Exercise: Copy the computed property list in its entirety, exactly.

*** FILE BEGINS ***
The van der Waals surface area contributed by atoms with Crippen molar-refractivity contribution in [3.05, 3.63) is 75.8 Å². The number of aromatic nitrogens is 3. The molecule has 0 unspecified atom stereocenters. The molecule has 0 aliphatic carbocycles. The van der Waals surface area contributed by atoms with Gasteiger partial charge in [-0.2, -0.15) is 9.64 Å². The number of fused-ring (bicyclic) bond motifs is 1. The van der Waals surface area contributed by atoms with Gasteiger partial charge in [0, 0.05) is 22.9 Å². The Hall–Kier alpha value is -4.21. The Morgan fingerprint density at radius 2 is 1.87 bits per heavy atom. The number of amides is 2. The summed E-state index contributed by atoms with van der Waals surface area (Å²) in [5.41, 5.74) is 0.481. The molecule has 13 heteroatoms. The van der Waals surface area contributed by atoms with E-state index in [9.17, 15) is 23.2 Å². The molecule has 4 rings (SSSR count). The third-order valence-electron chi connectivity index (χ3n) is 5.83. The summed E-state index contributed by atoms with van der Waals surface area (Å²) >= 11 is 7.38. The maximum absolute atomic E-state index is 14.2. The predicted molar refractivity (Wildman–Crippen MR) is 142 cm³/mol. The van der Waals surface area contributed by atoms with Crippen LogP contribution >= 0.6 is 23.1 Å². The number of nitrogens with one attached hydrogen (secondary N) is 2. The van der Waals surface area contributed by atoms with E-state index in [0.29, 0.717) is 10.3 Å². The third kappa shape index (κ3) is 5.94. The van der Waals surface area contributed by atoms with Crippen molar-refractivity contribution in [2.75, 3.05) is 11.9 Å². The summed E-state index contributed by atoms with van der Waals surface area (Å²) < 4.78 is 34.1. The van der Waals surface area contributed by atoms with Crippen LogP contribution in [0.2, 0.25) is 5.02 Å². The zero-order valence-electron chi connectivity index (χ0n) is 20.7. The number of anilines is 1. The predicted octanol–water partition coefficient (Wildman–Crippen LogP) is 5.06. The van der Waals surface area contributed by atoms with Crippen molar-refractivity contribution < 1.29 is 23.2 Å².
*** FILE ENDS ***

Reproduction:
The van der Waals surface area contributed by atoms with Crippen molar-refractivity contribution in [3.05, 3.63) is 75.8 Å². The number of aromatic nitrogens is 3. The molecule has 0 unspecified atom stereocenters. The molecule has 0 aliphatic carbocycles. The van der Waals surface area contributed by atoms with Gasteiger partial charge in [-0.2, -0.15) is 9.64 Å². The number of fused-ring (bicyclic) bond motifs is 1. The van der Waals surface area contributed by atoms with Gasteiger partial charge in [0, 0.05) is 22.9 Å². The Hall–Kier alpha value is -4.21. The Morgan fingerprint density at radius 2 is 1.87 bits per heavy atom. The number of amides is 2. The summed E-state index contributed by atoms with van der Waals surface area (Å²) in [5.41, 5.74) is 0.481. The molecule has 13 heteroatoms. The van der Waals surface area contributed by atoms with E-state index in [9.17, 15) is 23.2 Å². The molecule has 4 rings (SSSR count). The third-order valence-electron chi connectivity index (χ3n) is 5.83. The summed E-state index contributed by atoms with van der Waals surface area (Å²) >= 11 is 7.38. The maximum absolute atomic E-state index is 14.2. The predicted molar refractivity (Wildman–Crippen MR) is 142 cm³/mol. The van der Waals surface area contributed by atoms with Crippen LogP contribution >= 0.6 is 23.1 Å². The number of nitrogens with one attached hydrogen (secondary N) is 2. The van der Waals surface area contributed by atoms with E-state index in [0.29, 0.717) is 10.3 Å². The third kappa shape index (κ3) is 5.94. The van der Waals surface area contributed by atoms with Crippen molar-refractivity contribution in [2.75, 3.05) is 11.9 Å². The summed E-state index contributed by atoms with van der Waals surface area (Å²) < 4.78 is 34.1. The van der Waals surface area contributed by atoms with Crippen LogP contribution in [0.2, 0.25) is 5.02 Å². The zero-order valence-electron chi connectivity index (χ0n) is 20.7. The number of anilines is 1. The predicted octanol–water partition coefficient (Wildman–Crippen LogP) is 5.06. The van der Waals surface area contributed by atoms with Crippen molar-refractivity contribution < 1.29 is 23.2 Å².